Lowell House Society of Russian Bell Ringers

Lowell House Society of Russian Bell Ringers

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August 22 (Day 11): Saint Petersburg

August 23, 2018

The sleeper train from Petrazavodsk arrived to Saint Petersburg early in the morning. After a stop at the hotel to drop off our bags, we walked past the Peter and Paul Fortress, across the Neva River, and through St. Isaac’s Square. Then, we had a delicious breakfast where we agreed that somehow Russian kasha is so much better than oatmeal at home, and whatever is called or translated as cottage cheese seems to be something different but is really good.

Then, we returned to the Peter and Paul Fortress, Petropavlosk, where we met bell ringers to climb the tower. The Petropavlosk belfry is notable for two reasons: it houses both a carillon and traditional Russian bells, and its spire is the tallest architectural structure in Saint Petersburg. The stairs took us up past the carillon and Russian bells to the impressive clock mechanism, and still further to the clock faces looking over the city. When we finally reached the last set of windows in the spire, we stood at a height of 72 meters. This was an amazing adventure, a first even for Father Roman.


On the way down, we saw the carillon played, with a setlist that included traditional Russian folk music, a Russian bell peal adapted for carillon, and “Somewhere Over the Rainbow” before the daily blast of the cannon at noon.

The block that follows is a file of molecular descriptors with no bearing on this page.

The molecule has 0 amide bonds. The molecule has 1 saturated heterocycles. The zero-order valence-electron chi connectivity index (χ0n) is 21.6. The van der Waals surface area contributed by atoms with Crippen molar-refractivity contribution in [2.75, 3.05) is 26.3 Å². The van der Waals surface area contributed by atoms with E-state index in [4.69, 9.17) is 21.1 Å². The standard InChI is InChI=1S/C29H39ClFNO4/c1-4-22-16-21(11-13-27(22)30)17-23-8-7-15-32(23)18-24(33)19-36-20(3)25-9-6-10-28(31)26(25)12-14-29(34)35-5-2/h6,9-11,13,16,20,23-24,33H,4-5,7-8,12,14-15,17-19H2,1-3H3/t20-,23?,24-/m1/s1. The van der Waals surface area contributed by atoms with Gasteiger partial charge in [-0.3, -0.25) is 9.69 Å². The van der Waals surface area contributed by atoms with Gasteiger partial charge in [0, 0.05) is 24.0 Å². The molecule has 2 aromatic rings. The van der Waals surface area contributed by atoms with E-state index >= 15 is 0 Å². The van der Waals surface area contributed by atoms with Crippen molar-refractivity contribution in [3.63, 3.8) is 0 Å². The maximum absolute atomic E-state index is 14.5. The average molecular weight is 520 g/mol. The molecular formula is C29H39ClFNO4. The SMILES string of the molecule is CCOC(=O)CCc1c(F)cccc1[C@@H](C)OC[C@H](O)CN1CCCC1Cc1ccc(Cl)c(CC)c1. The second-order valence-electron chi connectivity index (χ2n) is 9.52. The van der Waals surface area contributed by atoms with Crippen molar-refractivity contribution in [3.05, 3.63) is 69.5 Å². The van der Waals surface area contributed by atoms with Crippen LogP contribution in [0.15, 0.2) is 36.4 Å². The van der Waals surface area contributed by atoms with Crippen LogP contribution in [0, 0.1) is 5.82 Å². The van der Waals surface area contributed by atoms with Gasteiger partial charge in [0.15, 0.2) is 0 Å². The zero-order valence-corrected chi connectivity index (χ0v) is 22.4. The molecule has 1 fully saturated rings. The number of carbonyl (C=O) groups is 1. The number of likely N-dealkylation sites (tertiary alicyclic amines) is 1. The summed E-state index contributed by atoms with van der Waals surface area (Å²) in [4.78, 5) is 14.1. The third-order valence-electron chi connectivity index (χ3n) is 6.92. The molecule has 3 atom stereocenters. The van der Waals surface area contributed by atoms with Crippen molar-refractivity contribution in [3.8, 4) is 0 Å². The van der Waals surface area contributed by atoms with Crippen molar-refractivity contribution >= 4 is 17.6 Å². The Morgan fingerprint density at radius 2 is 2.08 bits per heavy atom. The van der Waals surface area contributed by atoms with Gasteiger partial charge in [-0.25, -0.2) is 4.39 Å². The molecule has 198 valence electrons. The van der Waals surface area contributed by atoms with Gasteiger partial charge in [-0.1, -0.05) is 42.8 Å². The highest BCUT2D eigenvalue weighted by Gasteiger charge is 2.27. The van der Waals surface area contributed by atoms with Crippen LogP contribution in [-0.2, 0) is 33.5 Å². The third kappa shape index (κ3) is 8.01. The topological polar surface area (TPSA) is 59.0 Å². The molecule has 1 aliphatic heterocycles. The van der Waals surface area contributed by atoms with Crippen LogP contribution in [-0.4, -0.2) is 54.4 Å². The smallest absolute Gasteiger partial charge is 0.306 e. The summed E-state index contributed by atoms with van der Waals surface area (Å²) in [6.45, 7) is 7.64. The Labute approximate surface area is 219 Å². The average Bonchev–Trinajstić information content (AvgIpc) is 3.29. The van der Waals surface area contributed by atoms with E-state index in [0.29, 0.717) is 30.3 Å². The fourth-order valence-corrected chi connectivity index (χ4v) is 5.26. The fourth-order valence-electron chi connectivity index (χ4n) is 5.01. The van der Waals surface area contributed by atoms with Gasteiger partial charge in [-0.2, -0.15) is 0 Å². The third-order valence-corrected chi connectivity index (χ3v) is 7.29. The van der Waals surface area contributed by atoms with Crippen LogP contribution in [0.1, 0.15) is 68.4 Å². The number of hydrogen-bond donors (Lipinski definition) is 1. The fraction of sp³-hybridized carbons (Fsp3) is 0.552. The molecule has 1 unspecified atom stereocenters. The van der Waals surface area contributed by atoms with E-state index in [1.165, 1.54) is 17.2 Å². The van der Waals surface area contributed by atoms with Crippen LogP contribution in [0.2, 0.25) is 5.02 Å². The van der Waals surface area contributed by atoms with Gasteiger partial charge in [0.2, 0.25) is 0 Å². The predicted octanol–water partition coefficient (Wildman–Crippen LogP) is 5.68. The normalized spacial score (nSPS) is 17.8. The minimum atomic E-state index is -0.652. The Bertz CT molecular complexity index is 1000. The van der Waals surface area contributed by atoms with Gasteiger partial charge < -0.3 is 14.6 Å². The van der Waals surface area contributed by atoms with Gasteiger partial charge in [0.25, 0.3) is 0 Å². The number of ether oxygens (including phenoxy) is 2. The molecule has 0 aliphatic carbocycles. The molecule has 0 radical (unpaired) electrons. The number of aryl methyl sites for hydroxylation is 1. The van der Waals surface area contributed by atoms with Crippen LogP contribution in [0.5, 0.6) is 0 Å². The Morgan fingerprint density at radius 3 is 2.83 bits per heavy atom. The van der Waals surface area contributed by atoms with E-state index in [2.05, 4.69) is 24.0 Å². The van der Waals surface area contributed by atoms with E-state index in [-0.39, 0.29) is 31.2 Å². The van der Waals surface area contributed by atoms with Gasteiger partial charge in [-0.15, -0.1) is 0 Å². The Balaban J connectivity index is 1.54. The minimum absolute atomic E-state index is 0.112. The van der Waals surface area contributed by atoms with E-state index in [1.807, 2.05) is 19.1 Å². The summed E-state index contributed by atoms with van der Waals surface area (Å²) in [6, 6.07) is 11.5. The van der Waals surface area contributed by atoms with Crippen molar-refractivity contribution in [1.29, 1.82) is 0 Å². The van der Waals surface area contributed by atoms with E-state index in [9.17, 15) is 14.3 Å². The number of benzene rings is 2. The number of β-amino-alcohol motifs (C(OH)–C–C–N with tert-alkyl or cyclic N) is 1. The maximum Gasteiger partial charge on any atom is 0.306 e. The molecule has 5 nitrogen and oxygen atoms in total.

We learned many interesting stories about the cathedral and its tower. At the time of Catherine the Great, there was no exterior ladder to the top of the spire, but a daring peasant climbed with ropes to repair the angel on top, and he was rewarded accordingly. During World War II, the wooden beams protecting the clock weights from weather were removed from firewood. One clock face is damaged from a bullet, when Soviets fired upon the bell tower as it rang God Save the Tsar. Recent work on the spire discovered a message in a bottle from previous work in 1957, blaming the poor quality of that work on their overseers.

Downstairs, the cathedral itself is remarkable, and it is the burial place for many of the royal family, including Peter the Great. Though Tsar Nicholas II and his family were killed by the Bolsheviks in Yekaterinburg in 1918, their remains were moved to Peter and Paul Cathedral in 1998.

In the afternoon, we wished Father Roman farewell as he returned to Moscow. We were kindly welcomed for lunch by Evan’s host mother from his time in Saint Petersburg nearly ten years ago. Then we wandered the city, seeing the Kazan Cathedral, Church of the Savior on Spilled Blood (its colorful domes unfortunately under restoration), and Nevsky Prospekt. We celebrated an amazing trip with Georgian food for dinner and a visit to the chocolate shop.


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